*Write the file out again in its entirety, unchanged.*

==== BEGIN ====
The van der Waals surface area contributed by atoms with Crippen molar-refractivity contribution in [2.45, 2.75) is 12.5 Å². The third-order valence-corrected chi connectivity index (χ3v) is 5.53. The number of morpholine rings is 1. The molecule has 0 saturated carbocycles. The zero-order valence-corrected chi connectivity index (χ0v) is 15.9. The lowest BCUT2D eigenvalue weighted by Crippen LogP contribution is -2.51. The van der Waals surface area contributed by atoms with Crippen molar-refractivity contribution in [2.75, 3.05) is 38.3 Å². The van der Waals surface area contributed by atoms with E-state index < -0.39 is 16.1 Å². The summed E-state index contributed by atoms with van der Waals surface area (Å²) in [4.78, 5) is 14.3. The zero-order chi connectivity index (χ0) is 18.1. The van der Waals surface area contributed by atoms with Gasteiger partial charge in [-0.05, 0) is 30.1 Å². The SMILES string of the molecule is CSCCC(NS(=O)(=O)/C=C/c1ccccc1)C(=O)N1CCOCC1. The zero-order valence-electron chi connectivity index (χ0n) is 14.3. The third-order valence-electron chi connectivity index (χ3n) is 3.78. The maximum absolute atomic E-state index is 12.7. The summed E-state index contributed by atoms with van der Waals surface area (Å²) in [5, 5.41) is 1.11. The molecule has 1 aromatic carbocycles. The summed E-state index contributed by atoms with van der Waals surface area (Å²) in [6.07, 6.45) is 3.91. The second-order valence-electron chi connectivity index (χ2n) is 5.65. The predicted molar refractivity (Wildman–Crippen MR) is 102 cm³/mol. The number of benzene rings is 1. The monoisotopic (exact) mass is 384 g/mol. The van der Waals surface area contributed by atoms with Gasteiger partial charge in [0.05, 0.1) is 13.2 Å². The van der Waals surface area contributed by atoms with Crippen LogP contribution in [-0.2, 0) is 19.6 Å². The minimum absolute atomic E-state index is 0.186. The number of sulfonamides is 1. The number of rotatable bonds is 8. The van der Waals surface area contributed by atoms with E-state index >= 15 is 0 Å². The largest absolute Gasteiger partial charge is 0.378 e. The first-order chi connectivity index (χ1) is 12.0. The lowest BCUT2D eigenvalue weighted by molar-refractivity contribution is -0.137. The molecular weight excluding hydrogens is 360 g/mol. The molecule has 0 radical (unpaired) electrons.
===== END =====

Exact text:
The van der Waals surface area contributed by atoms with Crippen molar-refractivity contribution in [2.45, 2.75) is 12.5 Å². The third-order valence-corrected chi connectivity index (χ3v) is 5.53. The number of morpholine rings is 1. The molecule has 0 saturated carbocycles. The zero-order valence-corrected chi connectivity index (χ0v) is 15.9. The lowest BCUT2D eigenvalue weighted by Crippen LogP contribution is -2.51. The van der Waals surface area contributed by atoms with Crippen molar-refractivity contribution in [2.75, 3.05) is 38.3 Å². The van der Waals surface area contributed by atoms with E-state index < -0.39 is 16.1 Å². The summed E-state index contributed by atoms with van der Waals surface area (Å²) in [4.78, 5) is 14.3. The zero-order chi connectivity index (χ0) is 18.1. The van der Waals surface area contributed by atoms with Gasteiger partial charge in [-0.05, 0) is 30.1 Å². The SMILES string of the molecule is CSCCC(NS(=O)(=O)/C=C/c1ccccc1)C(=O)N1CCOCC1. The zero-order valence-electron chi connectivity index (χ0n) is 14.3. The third-order valence-electron chi connectivity index (χ3n) is 3.78. The maximum absolute atomic E-state index is 12.7. The summed E-state index contributed by atoms with van der Waals surface area (Å²) in [5, 5.41) is 1.11. The molecule has 1 aromatic carbocycles. The summed E-state index contributed by atoms with van der Waals surface area (Å²) in [6.07, 6.45) is 3.91. The second-order valence-electron chi connectivity index (χ2n) is 5.65. The predicted molar refractivity (Wildman–Crippen MR) is 102 cm³/mol. The number of benzene rings is 1. The monoisotopic (exact) mass is 384 g/mol. The van der Waals surface area contributed by atoms with Gasteiger partial charge in [0.05, 0.1) is 13.2 Å². The van der Waals surface area contributed by atoms with Crippen LogP contribution in [-0.2, 0) is 19.6 Å². The minimum absolute atomic E-state index is 0.186. The number of sulfonamides is 1. The number of rotatable bonds is 8. The van der Waals surface area contributed by atoms with E-state index >= 15 is 0 Å². The largest absolute Gasteiger partial charge is 0.378 e. The first-order chi connectivity index (χ1) is 12.0. The lowest BCUT2D eigenvalue weighted by molar-refractivity contribution is -0.137. The molecular weight excluding hydrogens is 360 g/mol. The molecule has 0 radical (unpaired) electrons.